Sunday April 23 at 2:00pm | FREE ADMISSION
Join us for a short post film discussion moderated by Dr. Maribel Alvarez. Meet filmmaker, interviewees and local experts. Engage with traditional local food growers, advocates and policy makers in a foodways heritage market afterward.
Human beings are putting more stress on our food and water delivery systems than ever before. While some may look to emerging technologies, there is a growing acknowledgement that Traditional Knowledge and Indigenous practices hold tremendous promise for food security in times of population growth, economic inequality, and changing climates.
In this film, practitioners and teachers of Indigenous and Traditional Knowledge from the Southwestern United States and around the globe share their insights on multigenerational, community-based, and culturally-embedded models of food and water sustainability in arid lands.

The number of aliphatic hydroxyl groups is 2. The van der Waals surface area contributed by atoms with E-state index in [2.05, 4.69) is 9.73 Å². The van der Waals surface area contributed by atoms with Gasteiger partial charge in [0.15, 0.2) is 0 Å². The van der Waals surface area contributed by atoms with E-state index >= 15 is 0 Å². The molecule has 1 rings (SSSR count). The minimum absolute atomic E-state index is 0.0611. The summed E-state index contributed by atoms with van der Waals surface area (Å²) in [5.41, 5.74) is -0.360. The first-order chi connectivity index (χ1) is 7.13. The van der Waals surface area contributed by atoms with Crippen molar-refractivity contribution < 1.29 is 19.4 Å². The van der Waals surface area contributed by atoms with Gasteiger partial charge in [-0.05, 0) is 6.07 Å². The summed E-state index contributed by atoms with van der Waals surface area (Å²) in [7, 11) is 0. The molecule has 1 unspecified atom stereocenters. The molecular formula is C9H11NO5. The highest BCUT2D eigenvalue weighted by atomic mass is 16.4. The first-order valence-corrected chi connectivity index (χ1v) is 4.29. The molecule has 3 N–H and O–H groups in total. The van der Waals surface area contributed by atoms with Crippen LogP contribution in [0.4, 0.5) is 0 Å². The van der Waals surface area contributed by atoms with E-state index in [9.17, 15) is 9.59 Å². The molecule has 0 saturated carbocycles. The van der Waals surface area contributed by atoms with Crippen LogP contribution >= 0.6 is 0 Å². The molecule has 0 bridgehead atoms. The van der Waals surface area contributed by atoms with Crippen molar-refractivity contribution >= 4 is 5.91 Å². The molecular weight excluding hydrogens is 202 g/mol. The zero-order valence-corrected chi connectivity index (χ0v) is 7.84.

These models are important for food and water security, but even more, they can also help ensure social justice, economic justice, human rights, and political autonomy across the globe. (Produced by UA College of Social and Behavioral Sciences and the Southwest Folklife Alliance Inc., USA, in English, 15 mins., Not Rated)